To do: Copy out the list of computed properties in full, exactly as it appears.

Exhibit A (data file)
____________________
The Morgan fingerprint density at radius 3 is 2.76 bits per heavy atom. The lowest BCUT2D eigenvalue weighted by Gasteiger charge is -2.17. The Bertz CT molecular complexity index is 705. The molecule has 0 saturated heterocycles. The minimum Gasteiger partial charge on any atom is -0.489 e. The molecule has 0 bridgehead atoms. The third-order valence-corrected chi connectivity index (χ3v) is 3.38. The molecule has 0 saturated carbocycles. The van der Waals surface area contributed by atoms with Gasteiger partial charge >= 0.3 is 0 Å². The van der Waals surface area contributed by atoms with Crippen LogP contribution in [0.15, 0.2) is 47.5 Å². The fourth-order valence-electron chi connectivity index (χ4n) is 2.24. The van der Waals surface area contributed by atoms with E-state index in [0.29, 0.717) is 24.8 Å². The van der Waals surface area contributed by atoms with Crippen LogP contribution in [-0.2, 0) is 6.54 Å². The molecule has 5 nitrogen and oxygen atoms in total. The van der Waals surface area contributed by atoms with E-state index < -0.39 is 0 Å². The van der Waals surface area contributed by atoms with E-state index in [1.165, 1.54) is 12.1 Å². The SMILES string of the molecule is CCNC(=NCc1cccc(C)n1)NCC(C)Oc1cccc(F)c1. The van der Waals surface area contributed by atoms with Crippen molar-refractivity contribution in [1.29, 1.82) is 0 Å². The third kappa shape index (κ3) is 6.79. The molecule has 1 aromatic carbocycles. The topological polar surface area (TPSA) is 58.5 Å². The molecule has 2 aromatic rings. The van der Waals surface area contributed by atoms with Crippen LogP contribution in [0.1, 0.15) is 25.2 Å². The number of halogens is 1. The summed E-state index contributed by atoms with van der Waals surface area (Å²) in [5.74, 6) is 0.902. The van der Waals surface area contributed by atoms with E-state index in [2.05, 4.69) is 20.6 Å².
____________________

The Morgan fingerprint density at radius 3 is 2.76 bits per heavy atom. The lowest BCUT2D eigenvalue weighted by Gasteiger charge is -2.17. The Bertz CT molecular complexity index is 705. The molecule has 0 saturated heterocycles. The minimum Gasteiger partial charge on any atom is -0.489 e. The molecule has 0 bridgehead atoms. The third-order valence-corrected chi connectivity index (χ3v) is 3.38. The molecule has 0 saturated carbocycles. The van der Waals surface area contributed by atoms with Gasteiger partial charge >= 0.3 is 0 Å². The van der Waals surface area contributed by atoms with Crippen LogP contribution in [0.15, 0.2) is 47.5 Å². The fourth-order valence-electron chi connectivity index (χ4n) is 2.24. The van der Waals surface area contributed by atoms with E-state index in [0.29, 0.717) is 24.8 Å². The van der Waals surface area contributed by atoms with Crippen LogP contribution in [-0.2, 0) is 6.54 Å². The molecule has 5 nitrogen and oxygen atoms in total. The van der Waals surface area contributed by atoms with E-state index < -0.39 is 0 Å². The van der Waals surface area contributed by atoms with E-state index in [1.165, 1.54) is 12.1 Å². The SMILES string of the molecule is CCNC(=NCc1cccc(C)n1)NCC(C)Oc1cccc(F)c1. The van der Waals surface area contributed by atoms with Crippen molar-refractivity contribution in [1.29, 1.82) is 0 Å². The third kappa shape index (κ3) is 6.79. The molecule has 1 aromatic carbocycles. The topological polar surface area (TPSA) is 58.5 Å². The molecule has 2 aromatic rings. The van der Waals surface area contributed by atoms with Crippen LogP contribution in [0.1, 0.15) is 25.2 Å². The number of halogens is 1. The summed E-state index contributed by atoms with van der Waals surface area (Å²) in [5.74, 6) is 0.902. The van der Waals surface area contributed by atoms with E-state index in [2.05, 4.69) is 20.6 Å².